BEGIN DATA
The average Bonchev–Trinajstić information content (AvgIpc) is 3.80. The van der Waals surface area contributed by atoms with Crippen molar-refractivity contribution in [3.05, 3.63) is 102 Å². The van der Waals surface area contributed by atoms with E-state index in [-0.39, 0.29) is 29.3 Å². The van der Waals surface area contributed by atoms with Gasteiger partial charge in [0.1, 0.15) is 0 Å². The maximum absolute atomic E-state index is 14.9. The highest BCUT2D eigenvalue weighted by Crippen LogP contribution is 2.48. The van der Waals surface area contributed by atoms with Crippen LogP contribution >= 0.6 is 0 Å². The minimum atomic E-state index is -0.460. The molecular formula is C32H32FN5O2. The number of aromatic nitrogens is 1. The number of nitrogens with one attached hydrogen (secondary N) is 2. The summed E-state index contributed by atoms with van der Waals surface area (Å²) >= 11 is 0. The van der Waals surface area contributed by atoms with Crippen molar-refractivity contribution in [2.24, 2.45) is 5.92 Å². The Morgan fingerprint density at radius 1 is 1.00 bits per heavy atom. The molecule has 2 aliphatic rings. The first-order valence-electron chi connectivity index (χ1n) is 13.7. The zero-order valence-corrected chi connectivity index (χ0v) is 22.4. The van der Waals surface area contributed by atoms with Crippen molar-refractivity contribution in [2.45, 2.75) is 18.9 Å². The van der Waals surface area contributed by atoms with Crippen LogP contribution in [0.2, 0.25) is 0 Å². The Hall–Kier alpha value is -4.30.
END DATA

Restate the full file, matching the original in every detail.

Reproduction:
The average Bonchev–Trinajstić information content (AvgIpc) is 3.80. The van der Waals surface area contributed by atoms with Crippen molar-refractivity contribution in [3.05, 3.63) is 102 Å². The van der Waals surface area contributed by atoms with E-state index in [-0.39, 0.29) is 29.3 Å². The van der Waals surface area contributed by atoms with Gasteiger partial charge in [0.1, 0.15) is 0 Å². The maximum absolute atomic E-state index is 14.9. The highest BCUT2D eigenvalue weighted by Crippen LogP contribution is 2.48. The van der Waals surface area contributed by atoms with Crippen LogP contribution >= 0.6 is 0 Å². The minimum atomic E-state index is -0.460. The molecular formula is C32H32FN5O2. The number of aromatic nitrogens is 1. The number of nitrogens with one attached hydrogen (secondary N) is 2. The summed E-state index contributed by atoms with van der Waals surface area (Å²) >= 11 is 0. The van der Waals surface area contributed by atoms with Crippen molar-refractivity contribution in [2.24, 2.45) is 5.92 Å². The Morgan fingerprint density at radius 1 is 1.00 bits per heavy atom. The molecule has 2 aliphatic rings. The first-order valence-electron chi connectivity index (χ1n) is 13.7. The zero-order valence-corrected chi connectivity index (χ0v) is 22.4. The van der Waals surface area contributed by atoms with Crippen molar-refractivity contribution in [2.45, 2.75) is 18.9 Å². The van der Waals surface area contributed by atoms with Crippen LogP contribution in [0.2, 0.25) is 0 Å². The Hall–Kier alpha value is -4.30.